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ICI special seminar with Professor Kevin Chang: Despite unspeakable atrocities in Ukraine, international law remains resilient to preserve humanity and attain justice, with important lessons for Taiwan

Date : 2022-07-25 Department : International College of Innovation
【Article by International College of Innovation】
The International College of Innovation (ICI) on 12 May 2022 held a public event entitled: “‘In Times of War, the Law Falls Silent’? How International Law Prevents Mass Atrocities and Brings Justice to the Gravest Crimes”. The speaker was Associate Professor Kevin Chang, who recently joined NCCU after two decades of experience serving as a legal and policy expert with the United Nations, the International Committee of the Red Cross and the Australian Government. He is also an Honorary Associate in Peace and Conflict Studies at the University of Sydney, and a Lawyer of the Supreme Court of the Australian Capital Territory. The event was opened by ICI Dean Tu Wen-Ling and emceed by Assistant Professor Chen Po-Liang.

Professor Chang’s presentation focused on how international law has proven to be effective and resilient despite its limitations, as exemplified by Russia’s ongoing war against Ukraine. In invoking the maxim by Roman stateman Cicero, Prof. Chang opened with a dose of realism about the limits of international law – that despite prohibiting aggression against states and placing strict limits on the conduct of warfare, international law has not eliminated wars nor prevented atrocities from taking place. However, Prof. Chang asserted that even in these dark times – as Russia commits unspeakable crimes in Ukraine – we are nevertheless relying on international law to limit the behaviour of parties, and importantly, to prepare for justice and accountability.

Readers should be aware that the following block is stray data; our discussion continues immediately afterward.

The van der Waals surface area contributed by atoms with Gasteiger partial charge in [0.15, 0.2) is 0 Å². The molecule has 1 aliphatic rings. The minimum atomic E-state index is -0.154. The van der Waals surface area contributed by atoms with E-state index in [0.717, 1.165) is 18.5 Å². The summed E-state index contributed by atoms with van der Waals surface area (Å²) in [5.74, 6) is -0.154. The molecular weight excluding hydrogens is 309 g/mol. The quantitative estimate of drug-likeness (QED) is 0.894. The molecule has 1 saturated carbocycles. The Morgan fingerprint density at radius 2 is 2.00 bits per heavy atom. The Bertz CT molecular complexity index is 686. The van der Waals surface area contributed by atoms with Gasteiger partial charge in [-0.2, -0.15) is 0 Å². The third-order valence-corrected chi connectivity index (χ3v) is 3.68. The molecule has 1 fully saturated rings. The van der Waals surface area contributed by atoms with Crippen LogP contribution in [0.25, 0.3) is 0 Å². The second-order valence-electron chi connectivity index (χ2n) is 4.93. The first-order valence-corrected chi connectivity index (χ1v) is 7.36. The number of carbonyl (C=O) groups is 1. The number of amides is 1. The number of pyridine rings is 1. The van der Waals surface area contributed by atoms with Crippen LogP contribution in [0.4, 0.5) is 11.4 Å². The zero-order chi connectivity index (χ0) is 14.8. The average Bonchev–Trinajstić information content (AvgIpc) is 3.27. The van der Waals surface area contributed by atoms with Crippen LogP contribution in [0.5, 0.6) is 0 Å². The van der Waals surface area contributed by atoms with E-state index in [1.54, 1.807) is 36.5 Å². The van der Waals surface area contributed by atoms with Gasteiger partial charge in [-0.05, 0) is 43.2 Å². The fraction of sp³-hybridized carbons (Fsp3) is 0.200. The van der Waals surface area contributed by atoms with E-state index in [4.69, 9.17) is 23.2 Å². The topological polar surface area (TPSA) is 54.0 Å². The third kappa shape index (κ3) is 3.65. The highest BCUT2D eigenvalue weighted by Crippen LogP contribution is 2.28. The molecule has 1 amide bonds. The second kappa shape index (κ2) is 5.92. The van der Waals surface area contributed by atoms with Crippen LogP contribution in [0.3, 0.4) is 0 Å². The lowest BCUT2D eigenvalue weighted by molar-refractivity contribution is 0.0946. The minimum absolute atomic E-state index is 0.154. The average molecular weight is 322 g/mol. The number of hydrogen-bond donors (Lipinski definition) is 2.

Even though Russia’s war on Ukraine is the biggest crisis faced by Europe since 1945, Prof. Chang recalled that the past seven decades have been the most peaceful time on earth. Throughout earlier history, states have habitually used armed force as an instrument of statecraft to acquire territory and to terrorise, and at times exterminate, other populations. The world order established after the Second World War is underpinned by the general prohibition against using force on other states, which is the cornerstone rule of the UN Charter that has dramatically reduced the number of interstate armed conflicts. This also makes Russia’s occupation and annexation of Ukraine so extraordinary, as few states in the modern era have waged war to acquire territory by force. It is more remarkable that this cornerstone rule of international law has been violated by a permanent member of the UN, charged with the highest responsibility to maintain international peace and security.